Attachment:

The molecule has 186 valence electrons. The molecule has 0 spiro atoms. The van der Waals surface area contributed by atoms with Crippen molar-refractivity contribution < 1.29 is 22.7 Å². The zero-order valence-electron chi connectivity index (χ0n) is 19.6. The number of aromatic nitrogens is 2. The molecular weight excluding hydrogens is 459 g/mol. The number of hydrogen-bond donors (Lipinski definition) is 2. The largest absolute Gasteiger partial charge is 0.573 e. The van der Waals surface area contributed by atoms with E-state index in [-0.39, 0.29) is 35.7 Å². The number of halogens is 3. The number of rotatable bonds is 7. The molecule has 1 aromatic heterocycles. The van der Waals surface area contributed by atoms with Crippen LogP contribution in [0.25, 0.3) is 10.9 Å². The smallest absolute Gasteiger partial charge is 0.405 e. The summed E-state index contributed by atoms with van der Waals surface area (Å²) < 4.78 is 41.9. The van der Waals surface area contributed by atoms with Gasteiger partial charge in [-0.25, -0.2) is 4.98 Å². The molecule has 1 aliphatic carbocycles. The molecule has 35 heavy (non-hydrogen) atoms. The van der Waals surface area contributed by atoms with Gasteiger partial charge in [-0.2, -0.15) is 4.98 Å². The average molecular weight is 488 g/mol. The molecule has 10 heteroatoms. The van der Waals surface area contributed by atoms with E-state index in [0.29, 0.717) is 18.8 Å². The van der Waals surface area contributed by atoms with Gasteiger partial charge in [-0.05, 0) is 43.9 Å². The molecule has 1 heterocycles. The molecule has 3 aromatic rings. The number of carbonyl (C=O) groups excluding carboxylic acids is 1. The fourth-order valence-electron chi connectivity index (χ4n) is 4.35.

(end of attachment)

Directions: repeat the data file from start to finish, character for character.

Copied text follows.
The molecule has 186 valence electrons. The molecule has 0 spiro atoms. The van der Waals surface area contributed by atoms with Crippen molar-refractivity contribution < 1.29 is 22.7 Å². The zero-order valence-electron chi connectivity index (χ0n) is 19.6. The number of aromatic nitrogens is 2. The molecular weight excluding hydrogens is 459 g/mol. The number of hydrogen-bond donors (Lipinski definition) is 2. The largest absolute Gasteiger partial charge is 0.573 e. The van der Waals surface area contributed by atoms with E-state index in [-0.39, 0.29) is 35.7 Å². The number of halogens is 3. The number of rotatable bonds is 7. The molecule has 1 aromatic heterocycles. The van der Waals surface area contributed by atoms with Crippen LogP contribution in [0.25, 0.3) is 10.9 Å². The smallest absolute Gasteiger partial charge is 0.405 e. The summed E-state index contributed by atoms with van der Waals surface area (Å²) < 4.78 is 41.9. The van der Waals surface area contributed by atoms with Gasteiger partial charge in [-0.25, -0.2) is 4.98 Å². The molecule has 1 aliphatic carbocycles. The molecule has 35 heavy (non-hydrogen) atoms. The van der Waals surface area contributed by atoms with Gasteiger partial charge in [-0.2, -0.15) is 4.98 Å². The average molecular weight is 488 g/mol. The molecule has 10 heteroatoms. The van der Waals surface area contributed by atoms with E-state index in [0.29, 0.717) is 18.8 Å². The van der Waals surface area contributed by atoms with Gasteiger partial charge in [-0.05, 0) is 43.9 Å². The molecule has 1 heterocycles. The molecule has 3 aromatic rings. The number of carbonyl (C=O) groups excluding carboxylic acids is 1. The fourth-order valence-electron chi connectivity index (χ4n) is 4.35.